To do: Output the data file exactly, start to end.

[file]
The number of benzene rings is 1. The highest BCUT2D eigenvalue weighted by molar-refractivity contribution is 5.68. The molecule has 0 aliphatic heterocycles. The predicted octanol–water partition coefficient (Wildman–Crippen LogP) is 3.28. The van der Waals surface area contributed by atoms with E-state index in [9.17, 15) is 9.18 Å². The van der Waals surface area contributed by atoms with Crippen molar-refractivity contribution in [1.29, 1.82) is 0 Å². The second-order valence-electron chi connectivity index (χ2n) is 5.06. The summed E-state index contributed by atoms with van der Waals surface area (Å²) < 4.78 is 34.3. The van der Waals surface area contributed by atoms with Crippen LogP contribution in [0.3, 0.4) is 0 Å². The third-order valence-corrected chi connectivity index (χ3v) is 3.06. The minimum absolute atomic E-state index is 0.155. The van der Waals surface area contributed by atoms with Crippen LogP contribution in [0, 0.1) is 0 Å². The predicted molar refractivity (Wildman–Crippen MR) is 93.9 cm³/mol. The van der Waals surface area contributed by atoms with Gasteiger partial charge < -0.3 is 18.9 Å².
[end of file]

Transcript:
The number of benzene rings is 1. The highest BCUT2D eigenvalue weighted by molar-refractivity contribution is 5.68. The molecule has 0 aliphatic heterocycles. The predicted octanol–water partition coefficient (Wildman–Crippen LogP) is 3.28. The van der Waals surface area contributed by atoms with E-state index in [9.17, 15) is 9.18 Å². The van der Waals surface area contributed by atoms with Crippen molar-refractivity contribution in [1.29, 1.82) is 0 Å². The second-order valence-electron chi connectivity index (χ2n) is 5.06. The summed E-state index contributed by atoms with van der Waals surface area (Å²) < 4.78 is 34.3. The van der Waals surface area contributed by atoms with Crippen LogP contribution in [0.3, 0.4) is 0 Å². The third-order valence-corrected chi connectivity index (χ3v) is 3.06. The minimum absolute atomic E-state index is 0.155. The van der Waals surface area contributed by atoms with Crippen LogP contribution in [0, 0.1) is 0 Å². The predicted molar refractivity (Wildman–Crippen MR) is 93.9 cm³/mol. The van der Waals surface area contributed by atoms with Gasteiger partial charge < -0.3 is 18.9 Å².